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Nations, States and Empires in Transnational Perspective

Dr Axel Körner

15 credits

Wednesdays 9-11, term 2


The course discusses the transformation of states into national states in 19th-c. Europe and the ways these states related to each other. This dramatic change to Europe’s political map after 1815 was rooted in a teleological understanding of historical time which considered Europe’s established system of states to be anachronistic, leading to the assumption that the formation of “modern” nation states represented an inevitable process in Europe’s political, economic, social and cultural development. The formation of national states in Europe recquired a substantial redrawing of political borders, which changed the ways in which states and societies related to each other. This process created new identities and introduced new notions of majorities and minorities within existing states. It also changed the relationship of particular countries to Europe and the wider world. The idea of nationally defined kingdoms and new concepts of Empire played a crucial role in redrawing mental maps.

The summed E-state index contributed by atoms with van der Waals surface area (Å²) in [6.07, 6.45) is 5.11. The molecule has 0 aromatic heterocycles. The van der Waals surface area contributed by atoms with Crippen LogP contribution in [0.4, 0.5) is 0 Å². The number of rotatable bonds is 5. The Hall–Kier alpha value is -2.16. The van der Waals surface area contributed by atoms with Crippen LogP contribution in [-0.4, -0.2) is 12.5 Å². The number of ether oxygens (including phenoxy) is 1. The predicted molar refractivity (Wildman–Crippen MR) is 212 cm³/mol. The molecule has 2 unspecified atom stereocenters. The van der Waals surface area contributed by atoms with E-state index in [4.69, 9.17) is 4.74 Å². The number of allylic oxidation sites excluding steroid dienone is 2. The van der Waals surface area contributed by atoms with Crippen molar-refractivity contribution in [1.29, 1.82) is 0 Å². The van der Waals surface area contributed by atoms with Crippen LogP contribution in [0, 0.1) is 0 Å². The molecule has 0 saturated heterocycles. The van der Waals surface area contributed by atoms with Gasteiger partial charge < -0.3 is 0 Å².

Page last modified on 04 oct 13 10:46 by Joanna Fryer